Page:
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This one was actually a surprise for me because I had no idea what this book was about. And that’s how you should go into this book if you plan on reading it. It was a very creepy and disturbing story at times, and it also dealt with a very heavy and triggering topic, so I don’t think this can be a book anyone might want to pick up. I enjoyed reading it, I was hooked from page 1 and I loved how fucked up it was. The writing is spectacular, and the characters are so messed up that reading this almost felt like when you see there’s a train wreck and you can’t help but stare at it, you know you shouldn’t, but you still do. There were times when I had to put the book down for a while because I felt physically sick about what was going on, but once I finished it, I couldn’t help but stare and think how much of a fucking genius Amy Engel is.

7. The Language of Thorns by Leigh Bardugo (4/5 stars)

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I recently finished reading this one and I had to add it to my list of best books of 2017. I loved being back into this world that Bardugo created, and I really loved how dark and creepy the majority of these short stories/fairytales were. I also had to squeal when one of the characters of her previous novels happened to make a cameo in one of the stories. Overall, it was nice being back into the Grishaverse, having all these stories expand said universe and add more magic to what is already one of the most unique and beautiful literary fictional worlds.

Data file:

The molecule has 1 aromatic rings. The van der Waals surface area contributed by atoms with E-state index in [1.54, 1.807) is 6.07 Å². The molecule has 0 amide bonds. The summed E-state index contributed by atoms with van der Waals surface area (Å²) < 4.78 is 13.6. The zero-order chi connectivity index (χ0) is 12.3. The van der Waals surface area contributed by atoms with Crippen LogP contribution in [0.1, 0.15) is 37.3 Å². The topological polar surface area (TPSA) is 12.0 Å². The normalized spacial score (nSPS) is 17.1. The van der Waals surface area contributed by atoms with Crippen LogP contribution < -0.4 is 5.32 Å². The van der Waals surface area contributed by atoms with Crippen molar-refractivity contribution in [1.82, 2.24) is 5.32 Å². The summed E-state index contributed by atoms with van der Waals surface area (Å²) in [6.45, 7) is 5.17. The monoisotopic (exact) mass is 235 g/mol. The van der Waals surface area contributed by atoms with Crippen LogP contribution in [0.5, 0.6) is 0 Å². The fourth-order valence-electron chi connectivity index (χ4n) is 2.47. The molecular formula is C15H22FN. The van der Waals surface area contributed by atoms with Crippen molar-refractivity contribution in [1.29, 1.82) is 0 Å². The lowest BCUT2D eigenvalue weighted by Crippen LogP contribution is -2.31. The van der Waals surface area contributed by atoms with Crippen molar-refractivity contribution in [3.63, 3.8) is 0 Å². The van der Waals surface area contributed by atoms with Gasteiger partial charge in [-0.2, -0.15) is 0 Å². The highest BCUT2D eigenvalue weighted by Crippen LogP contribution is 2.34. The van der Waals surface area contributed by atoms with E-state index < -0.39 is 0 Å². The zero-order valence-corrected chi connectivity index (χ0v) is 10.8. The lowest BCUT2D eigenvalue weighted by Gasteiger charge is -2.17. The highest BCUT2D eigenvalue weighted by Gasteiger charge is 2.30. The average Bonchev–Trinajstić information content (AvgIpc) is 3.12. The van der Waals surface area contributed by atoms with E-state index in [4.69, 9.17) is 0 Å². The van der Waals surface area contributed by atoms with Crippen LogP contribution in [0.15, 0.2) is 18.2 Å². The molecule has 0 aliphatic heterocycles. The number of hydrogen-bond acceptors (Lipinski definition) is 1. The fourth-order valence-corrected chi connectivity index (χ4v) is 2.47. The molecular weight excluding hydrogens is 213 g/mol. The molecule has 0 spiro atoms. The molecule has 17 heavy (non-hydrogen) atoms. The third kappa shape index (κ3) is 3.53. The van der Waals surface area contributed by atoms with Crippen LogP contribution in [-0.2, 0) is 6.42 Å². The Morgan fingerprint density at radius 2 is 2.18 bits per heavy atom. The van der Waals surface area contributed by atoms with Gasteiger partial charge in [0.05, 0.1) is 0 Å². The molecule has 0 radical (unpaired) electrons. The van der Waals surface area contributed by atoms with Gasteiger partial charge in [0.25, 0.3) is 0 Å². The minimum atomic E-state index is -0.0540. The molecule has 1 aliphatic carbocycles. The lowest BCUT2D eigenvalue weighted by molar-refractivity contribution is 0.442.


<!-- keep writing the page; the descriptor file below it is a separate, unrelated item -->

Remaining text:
6. Exit West by Mohsin Hamid (4/5 stars)

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This was a short yet powerful read for me. Maybe it’s the topic that makes it so, and the fact that it was extremely relevant to 2017, but it really impacted me when I read it. Exit West deals with a couple who attempts to flee their war-torn home country and migrate to some place where they can actually escape the turmoil they had been living in their country. We follow their journey to several places, and the hurdles they come across while trying to seek refuge and settle down. It has an element of magical realism which I also appreciated a lot, and there were so many lessons that I took from this book that I couldn’t leave it out of my top 10.

5. The Summer That Melted Everything by Tiffany McDaniel (5/5 stars)

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It feels like it’s been ages since I’ve read this book because I read it a the very beginning of the year, so my thoughts aren’t that quite fresh on this one. But I remember crying my eyes out over this one, and feeling so much for these characters that I had to add it to my list. This book basically follows a family who happens to house a little boy who suddenly appears in this town claiming to be the devil. It’s a story about prejudices and preconceptions people often have, about how human beings tend to judge people without knowing anything about them, and the consequences that acting in that way have. It’s emotional, gut-wrenching and it left me very sad and angry because of how many actions like the ones happening in this book are a commonality in real life.